23. Everybody thinks they are an MD MPH nowadays. Even Rush Limbaugh.

    Like

  24. Perot Conservative says:

    San Luis Obispo County in California getting back to work on the Central Coast.

    Only 260,000 population, 120 infections?, and 1 CV death.

    Liked by 4 people

  25. US says:

    Place all our elderly in old people homes on hydroxy-Chloroquine. It is a safe drug that serves as a prophylactic so you do no catch the Chinese thing.

    Liked by 1 person

  26. red rooster 1776 says:

    Imagining the heinousness that Stacy “lard-bucket” Abrams would have unleashed upon us, I am ever so thankful that Kemp prevailed, despite his failure to recognize the Loeffler liability imposed by her snake oil “husband” or the fact that asymptomatics can (and do) carry and transmit covid-19.

    Like

  27. mrbzoe says:

    Thank you! I have been saying this from the beginning. What disturbs me mostly and not sure why there are not more articles discussing is the testing aspect. Why does PT keep pushing the testing as laid out in the 3 phases to reopen? Why is Governor Kemp even entertaining the pushing for testing to get back to work? When you so nicely laid it out that all this time the grocery stores have been open and NOT tested and are still going strong. Why should we be forced to test and then monitored by who?? The tests have not been very accurate and have had positive results when in fact it was a negative. Also what is up with temperature checking? Why is PT still listening to the CDC, Farce and Scarf? Why is there not an investigation into the truth of what is really COVID 19? How seriously threat it is? How is it really transmitted? Where is the healthy debate of what is the best cure?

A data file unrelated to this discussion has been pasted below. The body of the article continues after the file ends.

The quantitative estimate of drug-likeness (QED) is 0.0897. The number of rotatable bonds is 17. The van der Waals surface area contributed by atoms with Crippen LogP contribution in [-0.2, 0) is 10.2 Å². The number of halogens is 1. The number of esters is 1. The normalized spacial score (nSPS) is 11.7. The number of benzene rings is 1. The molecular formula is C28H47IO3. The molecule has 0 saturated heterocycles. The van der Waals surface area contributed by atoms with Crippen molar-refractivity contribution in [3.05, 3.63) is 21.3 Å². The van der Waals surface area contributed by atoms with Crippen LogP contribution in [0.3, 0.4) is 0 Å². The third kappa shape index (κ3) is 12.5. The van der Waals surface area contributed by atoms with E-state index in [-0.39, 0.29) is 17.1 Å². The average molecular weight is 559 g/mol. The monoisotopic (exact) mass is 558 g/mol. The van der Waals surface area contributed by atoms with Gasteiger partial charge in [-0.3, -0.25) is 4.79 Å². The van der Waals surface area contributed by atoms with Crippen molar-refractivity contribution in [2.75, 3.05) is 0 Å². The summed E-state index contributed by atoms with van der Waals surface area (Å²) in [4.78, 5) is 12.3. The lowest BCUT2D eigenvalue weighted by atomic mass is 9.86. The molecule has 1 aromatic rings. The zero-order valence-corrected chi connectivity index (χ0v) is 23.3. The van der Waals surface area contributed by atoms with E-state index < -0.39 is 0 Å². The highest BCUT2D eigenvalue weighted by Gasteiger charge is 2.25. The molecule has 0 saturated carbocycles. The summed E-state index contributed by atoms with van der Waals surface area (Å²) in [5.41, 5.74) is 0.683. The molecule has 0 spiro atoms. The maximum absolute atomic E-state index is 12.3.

Liked by 1 person

  28. mrbzoe says:

    Thank you! I have been saying this from the beginning. Which leads me to many other questions I have regarding the pushing of the tests in the 3 phase plan to reopen America by PT. If the